Meanwhile, a “for lease” sign hangs at the top of the building, advertising 29,000 square feet for rent. What will or can put that kind of space to work is a good question. The dealership’s restaurant neighbors at Tango have recently added sibling Rumba to the lower Pike mix off Melrose. Higher on Pike, Hunters Capital is marketing its newly acquired space that costume shop Brocklind’s called home for decades. “5 years, restaurant preferred,” the Hunters flyer reads.

Once Bob Byers Volvo drives off, the Ferrari/Maserati dealership on 12th and Union will be the only major car dealership that remains on Capitol Hill. We’ve learned about some changes for that showroom, too. Look for it in an upcoming update.

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9 thoughts on “Pike Volvo dealership to close, follows auto exodus off Capitol Hill

  1. I’ve always been a huge car guy and am sad to see the ending of an era. I have enjoyed looking in the windows at all the models on display. However, the new BMW dealership is a significant improvement over the old space. I’m sure the same will hold true for the other dealers.

    Capital Hill is becoming less of a car-based neighborhood as it becomes more dense. Moving these dealers elsewhere makes sense and frees up valuable street frontage for new retailers opening what were otherwise large voids for pedestrians who are not interested in looking at or buying autos.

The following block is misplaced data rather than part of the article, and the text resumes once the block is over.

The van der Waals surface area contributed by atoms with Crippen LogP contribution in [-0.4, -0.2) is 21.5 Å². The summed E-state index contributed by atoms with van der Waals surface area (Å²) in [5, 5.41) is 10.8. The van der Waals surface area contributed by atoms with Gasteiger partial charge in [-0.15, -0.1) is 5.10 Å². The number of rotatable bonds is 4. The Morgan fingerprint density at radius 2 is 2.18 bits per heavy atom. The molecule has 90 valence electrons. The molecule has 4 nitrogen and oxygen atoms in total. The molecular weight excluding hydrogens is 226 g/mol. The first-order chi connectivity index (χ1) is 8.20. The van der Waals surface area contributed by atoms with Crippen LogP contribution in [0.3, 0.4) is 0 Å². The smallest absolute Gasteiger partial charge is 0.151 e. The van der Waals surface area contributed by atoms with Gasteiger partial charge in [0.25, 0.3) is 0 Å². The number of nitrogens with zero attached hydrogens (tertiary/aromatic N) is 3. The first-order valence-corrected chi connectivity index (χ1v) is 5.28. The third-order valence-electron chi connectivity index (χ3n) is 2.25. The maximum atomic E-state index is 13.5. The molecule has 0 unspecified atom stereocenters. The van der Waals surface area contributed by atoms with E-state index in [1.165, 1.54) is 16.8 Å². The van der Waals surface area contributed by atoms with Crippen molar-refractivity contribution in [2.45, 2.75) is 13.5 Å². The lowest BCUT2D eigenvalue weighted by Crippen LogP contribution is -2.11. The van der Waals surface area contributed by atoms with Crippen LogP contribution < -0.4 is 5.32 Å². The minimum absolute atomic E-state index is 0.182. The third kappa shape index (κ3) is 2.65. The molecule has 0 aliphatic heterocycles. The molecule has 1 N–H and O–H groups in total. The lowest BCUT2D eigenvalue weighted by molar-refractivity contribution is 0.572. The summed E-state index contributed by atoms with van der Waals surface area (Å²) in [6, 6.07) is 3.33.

I wonder how long the Ferrari/Maserati dealer will last….

  2. Too bad the petroleum “museum” is no longer above Area 51 — it would be the perfect location for that. I’m sure MOHAI has plenty of stuff in their archives — and it would make for a nice exhibit for them, especially since the Public Storage HQ that is a near neighbor of theirs was built as the first Ford factory on the west coast.

  3. Just west of the Hill, Toyota of Seattle sits on a block of land on which Amazon will build a giant office tower. Honda of Seattle occupies another curiously low-rise parcel in Denny Triangle. South Lake Union used to have a few more car dealerships. I’m not surprised to see these dealerships moving to more sparse areas of town.

  4. It’s actually surprising so many dealerships have lasted as long as they havc in the downtown area. Auto sales is a land-intensive undertaking. It’s just not the sort of thing that lends itself well to being located in an urban area. It’s nice to see these gleaming new cars as you walk by, but I don’t think we really ought to get overly sentimental at these moves. It just makes sense. We should worry more about whether the buildings they vacate can be saved (if they warrant it).

  5. Ah, that’s good. So Airport Way will be the next “Auto Row”? Makes sense. Plenty of open space, good roads with freeway proximity to conduct test drives on etc. I wonder if UV VW/Audi/Mazda will move down there too. There comes a time where the land becomes so valuable and you can’t grow the space.

    Hopefully they all build garages like BMW Seattle which keeps buyers out of the elements and keeps a smaller footprint.